Form 32A, the new weapon petitioners are using against IEBC

My lords my ladies

David Maraga
Chief Justice David Maraga. PHOTO: NAIROBITIMES

Lawyers for parties mentioned in the presidential petition at the Supreme Court challenging the outcome of the repeat poll have been perusing the documents word for word just in case there are hidden cards in the detailed filings.

Some legal teams are preparing to hand in their submissions ahead of Sunday’s 5pm deadline as ordered by Chief Justice David Maraga.

Uhuru Kenyatta_Chebukati
Uhuru Kenyatta receives winner’s certificate from IEBC Chairman Wafula Chebukati at Bomas on October 30, 2017. PHOTO: PSCU has learnt that some of the seemingly harmless points in the petitions could be the points that the apex court judges may use to base their judgement.

Firstly, the violent demonstrations in areas perceived as Opposition strongholds in the run-up to the October 26 repeat presidential election and on voting day could be key to the petition filed to challenge President Uhuru Kenyatta’s victory.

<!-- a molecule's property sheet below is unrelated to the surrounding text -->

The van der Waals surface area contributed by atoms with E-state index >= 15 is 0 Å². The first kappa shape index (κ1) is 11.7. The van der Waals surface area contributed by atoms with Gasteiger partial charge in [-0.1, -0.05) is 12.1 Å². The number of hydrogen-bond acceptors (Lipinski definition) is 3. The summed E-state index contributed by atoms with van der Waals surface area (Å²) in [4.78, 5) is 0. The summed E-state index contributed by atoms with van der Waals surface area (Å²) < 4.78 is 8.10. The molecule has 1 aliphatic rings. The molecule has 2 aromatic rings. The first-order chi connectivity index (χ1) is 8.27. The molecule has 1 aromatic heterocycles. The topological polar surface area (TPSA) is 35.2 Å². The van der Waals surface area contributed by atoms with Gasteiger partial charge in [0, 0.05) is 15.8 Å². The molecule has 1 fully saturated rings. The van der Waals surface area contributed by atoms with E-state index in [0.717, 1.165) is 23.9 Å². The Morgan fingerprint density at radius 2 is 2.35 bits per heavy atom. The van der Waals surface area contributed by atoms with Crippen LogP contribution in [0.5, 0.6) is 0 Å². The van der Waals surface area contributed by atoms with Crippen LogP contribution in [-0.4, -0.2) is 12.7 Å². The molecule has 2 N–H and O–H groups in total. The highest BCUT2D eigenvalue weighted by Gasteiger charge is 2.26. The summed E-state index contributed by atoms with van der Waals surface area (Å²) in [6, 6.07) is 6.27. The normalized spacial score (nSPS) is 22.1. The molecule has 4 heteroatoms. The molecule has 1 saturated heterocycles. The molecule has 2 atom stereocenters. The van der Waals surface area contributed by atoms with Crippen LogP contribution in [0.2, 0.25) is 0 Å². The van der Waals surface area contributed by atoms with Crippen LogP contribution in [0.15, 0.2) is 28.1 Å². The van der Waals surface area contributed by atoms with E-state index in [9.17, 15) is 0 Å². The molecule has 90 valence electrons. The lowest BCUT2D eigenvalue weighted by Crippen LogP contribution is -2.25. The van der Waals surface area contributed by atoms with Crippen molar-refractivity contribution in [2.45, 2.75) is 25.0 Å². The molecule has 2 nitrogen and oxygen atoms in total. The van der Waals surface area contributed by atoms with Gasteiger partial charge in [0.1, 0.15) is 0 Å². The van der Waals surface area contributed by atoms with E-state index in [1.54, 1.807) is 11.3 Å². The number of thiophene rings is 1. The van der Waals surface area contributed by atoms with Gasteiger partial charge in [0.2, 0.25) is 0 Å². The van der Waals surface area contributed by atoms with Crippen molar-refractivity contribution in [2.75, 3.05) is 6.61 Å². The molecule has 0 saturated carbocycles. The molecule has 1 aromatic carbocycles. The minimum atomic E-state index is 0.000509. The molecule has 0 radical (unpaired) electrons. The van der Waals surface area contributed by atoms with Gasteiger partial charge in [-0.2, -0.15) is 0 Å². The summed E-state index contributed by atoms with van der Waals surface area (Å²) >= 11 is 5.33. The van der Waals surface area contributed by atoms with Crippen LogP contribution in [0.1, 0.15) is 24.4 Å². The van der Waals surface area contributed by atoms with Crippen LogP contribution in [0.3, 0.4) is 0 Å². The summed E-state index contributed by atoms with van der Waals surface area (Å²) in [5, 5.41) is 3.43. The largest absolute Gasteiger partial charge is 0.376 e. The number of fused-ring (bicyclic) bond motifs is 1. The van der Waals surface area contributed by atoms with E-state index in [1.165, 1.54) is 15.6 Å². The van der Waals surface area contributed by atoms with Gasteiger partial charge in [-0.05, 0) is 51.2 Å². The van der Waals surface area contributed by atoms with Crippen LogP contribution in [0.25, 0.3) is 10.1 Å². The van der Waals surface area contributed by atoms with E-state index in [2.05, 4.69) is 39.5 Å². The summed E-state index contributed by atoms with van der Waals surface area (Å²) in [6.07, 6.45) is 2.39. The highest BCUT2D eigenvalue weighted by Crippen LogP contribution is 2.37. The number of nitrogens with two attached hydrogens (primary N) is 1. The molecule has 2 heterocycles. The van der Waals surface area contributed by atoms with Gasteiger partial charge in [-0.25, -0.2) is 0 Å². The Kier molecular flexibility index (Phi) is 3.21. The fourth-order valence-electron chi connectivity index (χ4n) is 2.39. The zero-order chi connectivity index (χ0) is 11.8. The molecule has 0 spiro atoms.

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Petitioners Njonjo Mue and Khelef Khalifa from the civil society are poking holes on the conduct of the election and are alleging the violence undermined its credibility.

Then there’s the issue of Form 32A that will be up for scrutiny, it is the statutory document a registered voter who is not able to be identified by use of biometrics is required to fill. The little known form will likely be at the centre of arguments on voter turnout.

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In the court papers, the petitioners claim that the Independent Electoral and Boundaries Commission falsified the number of voters who turned out but could not be verified biometrically.

“In the audit conducted by KPMG of the Voter Register only about 5,000 voters were classified as having been registered without biometric records. In the fresh election the 2nd Respondent (IEBC) has claimed that there were about 1.6 million voters identified without biometrics. This is a huge anomaly in comparison with the KPMG audit and points to the existence of fraud,” Mue and Khalifa state in their petition as quoted by the Nation.

That said, the petitioners are praying that the Supreme Court issues “A specific order for scrutiny of all the Forms 32A and the polling day diaries prepared by the Returning Officers.”

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If granted, the poll agency will be required to produce the Forms 32 as duly filled by voters who could not be identified biometrically.